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[ARSCLIST] Copy...right? was: The Incompetence at ENHS

----- Original Message ----- 
From: "Karl Miller" <lyaa071@xxxxxxxxxxxxxxxxx>
> On Fri, 27 Oct 2006, Mike Loughlin wrote:
> > Has anyone ever been prosecuted under any of these "laws"? No. They are just
> > an excuse used by archivists to horde their collections.  Playing these
> > recordings is protected by the first amendment to the U.S. Constitution.
> I do believe some archivists like to horde their collections. One rather
> well known archivist explained his perspective to me..."if we make our
> holding readily available (he spoke of photocopies), it diminishes the
> value of what we own." Well so much for the value of research.
> As for the copyrights...feel free to look at my many posts where I
> complain about the conflict between the right to access information and
> the copyrights. I have often wondered if some archive that held a unique
> copyrighted sound recording were to make a copy available off site to a
> researcher if the copyright owner would actually sue the archive. Let's
> just say your archive holds a copy of an unpublished broadcast of the
> Denver Symphony, a broadcast which your archive has reformatted and
> preserved. You make a copy for some qualified researcher to use off
> site. Is the Denver Symphony going to sue the archive? Is there still
> a Denver Symphony? What would they gain? Most audio archives are grossly
> underfunded, so you sue them...you put them out of business and then what
> happens to your recordings...well, with most orchestras, they don't even
> care. So, how about getting a court to issue an injunction prohibiting the
> archive from doing such a thing again? Can you imagine the bad
> press the orchestra would get from such an action...an non-profit tax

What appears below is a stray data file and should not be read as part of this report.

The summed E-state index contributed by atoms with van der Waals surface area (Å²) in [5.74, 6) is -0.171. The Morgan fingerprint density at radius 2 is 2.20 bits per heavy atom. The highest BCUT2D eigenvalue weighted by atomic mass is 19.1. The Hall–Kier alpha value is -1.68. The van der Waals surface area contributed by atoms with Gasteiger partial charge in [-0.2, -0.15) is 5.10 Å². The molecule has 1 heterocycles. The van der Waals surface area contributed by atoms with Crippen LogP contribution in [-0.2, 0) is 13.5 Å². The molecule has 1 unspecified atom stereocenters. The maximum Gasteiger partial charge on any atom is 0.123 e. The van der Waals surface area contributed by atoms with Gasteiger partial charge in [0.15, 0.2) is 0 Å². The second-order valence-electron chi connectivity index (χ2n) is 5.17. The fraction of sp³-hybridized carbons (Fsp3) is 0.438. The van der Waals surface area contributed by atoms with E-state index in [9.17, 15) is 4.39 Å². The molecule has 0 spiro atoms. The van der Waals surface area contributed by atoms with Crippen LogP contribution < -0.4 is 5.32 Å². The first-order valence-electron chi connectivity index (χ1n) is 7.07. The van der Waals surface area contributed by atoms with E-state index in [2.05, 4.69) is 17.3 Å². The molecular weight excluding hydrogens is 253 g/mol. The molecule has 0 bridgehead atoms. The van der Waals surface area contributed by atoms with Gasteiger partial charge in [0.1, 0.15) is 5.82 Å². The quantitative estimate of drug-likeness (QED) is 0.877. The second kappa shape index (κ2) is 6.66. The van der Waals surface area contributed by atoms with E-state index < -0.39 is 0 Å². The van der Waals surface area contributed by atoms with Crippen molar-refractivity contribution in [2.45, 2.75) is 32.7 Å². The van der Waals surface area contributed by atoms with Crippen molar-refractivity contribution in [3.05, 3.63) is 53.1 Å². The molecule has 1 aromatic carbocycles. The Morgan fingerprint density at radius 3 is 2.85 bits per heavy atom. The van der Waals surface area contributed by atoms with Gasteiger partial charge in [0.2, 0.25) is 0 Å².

> exempt organization (the Orchestra) limiting research. I would love to see
> it happen...and I am, in general, very supportive of copyrights. I do
> believe that one has the right to maintain ownership, but I believe that
> with that right of ownership comes the responsibility of providing access
> at a fair price.
Okeh...first, the word y'all were trying to use is "HOARD!" To hoard
something(s) is to collect as many as possible, with no intention of
making it available until it/they become incredibly valuable. A
"horde" is a whole bunch of people (or other entities) which is
what the owner of the HOARD will materialize and pay his prices!

That said, the original intention of the concept of "copyright"
was to make it punishable to make and sell copies of a creation
during the time the creator was selling the creation him/her/itself!
This is why copyrights, like patents, had limited terms of
applicability...the assumption is/was that the value of the
creation diminishes over time, and at some point there is no
need for protection (presumably the creator is no longer able
to sell a significant number of copies...?!).

However, the recording industry seems to assume that the value
of THEIR creations remains fixed and never diminishes...and thus
they need a near-eternal copyright term on sound recordings!
What this means is that, with a few exceptions (one of which
inspired a flame war!), the general public (insofar as they
have any interest at all!) are forcibly isolated from the
audio portion of their past.

So...is this a good thing?


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